Even that won't be 100% perfect though as in a real program there will be all kinds of other stuff going on - CPU/GPU concurrency and concurrency of pipeline stages may even mean that an apparently complex pixel shader can be had for free.

It appears that the gentleman thought C++ was extremely difficult and he was overjoyed that the machine was absorbing it; he understood that good C++ is difficult but the best C++ is well-nigh unintelligible.


#10 japro   Members   -  Reputation: 887

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Posted 25 June 2012 - 11:25 AM

Any kind of query is going to need to stall the pipeline during readback though.

Only if you read back the result instantly, you can wait until it becomes available and read it back then.

#11 Yours3!f   Members   -  Reputation: 1248

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Posted 25 June 2012 - 02:03 PM

Nope. I just want to measure the processing time when pixel processing stage is disabled.

gDEBugger does this, you can check the GL_GREMEDY_frame_terminator, GL_GREMEDY_string_marker and GL_ARB_debug_output extensions. Also you may want to check out the gDEBugger docs.

Edited by Yours3!f, 25 June 2012 - 02:04 PM.


#12 Aks9   Members   -  Reputation: 756

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Posted 25 June 2012 - 05:04 PM

Nope. I just want to measure the processing time when pixel processing stage is disabled.


It sounds like you want to check whether your program is fragment shader bound.
In that case, just make ultra simple fragment shader and measure execution time.
Otherwise, glEnable(GL_RASTERIZER_DISCARD) is the way to disable fragment shaders execution.
Also, you could try to discard fragments in the fragment shader. It is, of course, meaningless, but maybe that will trigger some optimization in the drivers and totally eliminate FS.

#13 donguow   Members   -  Reputation: 173

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Posted 25 June 2012 - 08:18 PM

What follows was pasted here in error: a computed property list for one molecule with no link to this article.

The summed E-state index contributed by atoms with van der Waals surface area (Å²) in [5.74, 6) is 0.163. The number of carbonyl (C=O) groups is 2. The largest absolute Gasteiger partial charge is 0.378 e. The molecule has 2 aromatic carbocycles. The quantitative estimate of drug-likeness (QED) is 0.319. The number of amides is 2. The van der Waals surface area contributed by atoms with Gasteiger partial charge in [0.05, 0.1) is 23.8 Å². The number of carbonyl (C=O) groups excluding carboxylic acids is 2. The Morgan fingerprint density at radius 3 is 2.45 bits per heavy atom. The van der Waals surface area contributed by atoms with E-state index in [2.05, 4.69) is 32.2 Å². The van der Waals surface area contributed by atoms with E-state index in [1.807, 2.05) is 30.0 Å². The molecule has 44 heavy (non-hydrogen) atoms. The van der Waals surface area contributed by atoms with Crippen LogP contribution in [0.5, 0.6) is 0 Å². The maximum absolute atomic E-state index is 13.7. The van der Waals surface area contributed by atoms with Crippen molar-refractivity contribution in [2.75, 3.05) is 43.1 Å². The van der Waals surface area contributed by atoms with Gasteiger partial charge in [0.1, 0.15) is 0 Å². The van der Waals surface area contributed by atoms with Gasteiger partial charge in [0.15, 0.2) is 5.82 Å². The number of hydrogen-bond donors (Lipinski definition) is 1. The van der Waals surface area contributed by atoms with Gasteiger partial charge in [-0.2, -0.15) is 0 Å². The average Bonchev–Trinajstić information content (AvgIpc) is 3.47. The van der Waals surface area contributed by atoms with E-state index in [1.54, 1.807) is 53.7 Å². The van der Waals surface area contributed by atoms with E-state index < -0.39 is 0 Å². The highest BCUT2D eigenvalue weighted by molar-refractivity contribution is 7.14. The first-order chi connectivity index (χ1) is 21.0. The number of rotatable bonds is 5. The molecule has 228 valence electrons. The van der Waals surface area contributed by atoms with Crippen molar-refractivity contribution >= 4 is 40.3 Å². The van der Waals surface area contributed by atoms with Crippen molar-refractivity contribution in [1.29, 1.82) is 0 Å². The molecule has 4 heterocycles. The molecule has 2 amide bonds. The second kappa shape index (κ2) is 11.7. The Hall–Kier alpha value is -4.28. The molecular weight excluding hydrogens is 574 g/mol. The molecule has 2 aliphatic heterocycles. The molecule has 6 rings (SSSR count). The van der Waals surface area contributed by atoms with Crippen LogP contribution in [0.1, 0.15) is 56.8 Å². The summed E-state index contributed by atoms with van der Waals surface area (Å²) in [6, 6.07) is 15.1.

Nope. I just want to measure the processing time when pixel processing stage is disabled.


It sounds like you want to check whether your program is fragment shader bound.
In that case, just make ultra simple fragment shader and measure execution time.
Otherwise, glEnable(GL_RASTERIZER_DISCARD) is the way to disable fragment shaders execution.
Also, you could try to discard fragments in the fragment shader. It is, of course, meaningless, but maybe that will trigger some optimization in the drivers and totally eliminate FS.

I did use this way. This happens before rasterization stage. I am now testing with discarding fragments. This way, of course, is not perfectly correct but giving pixel shader as little work as possible seems not a bad idea though.

#14 vNeeki   Members   -  Reputation: 194

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Posted 26 June 2012 - 12:48 AM

I'm probably the worst GLSL programmer in the world , but why you don't try something like :

uniform int enabled;
void main ()
{
    if (enabled)
    {
	    RunMyPixelShaderTask();
    }
}

? Posted Image

#15 donguow   Members   -  Reputation: 173

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Posted 26 June 2012 - 02:18 AM

uniform int enabled;
void main ()
{
	if (enabled)
	{
		RunMyPixelShaderTask();
	}
}


It is possible to pass varying variables and attribute variables down to pixel shader but I don't think this works for functions. Anw, I still appreciate your idea
What I am doing now is as follows
void main ()
{
	 discard;
}
However, this, of course, can't give me accurate results.

Edited by donguow, 26 June 2012 - 02:19 AM.


#16 phantom   Moderators   -  Reputation: 6652

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Posted 26 June 2012 - 03:22 AM

As with your last thread on the subject the results are going to get are not going to be accurate; as I pointed out before ( http://www.gamedev.net/topic/626047-processing-time-at-vertex-shader/page__view__findpost__p__4947729 ) the only way you are going to get decent results is to the vendor supplied libraries or tools to time things.

More importantly; WHAT are you trying to do with this information?
Currently you are learning nothing useful what so ever...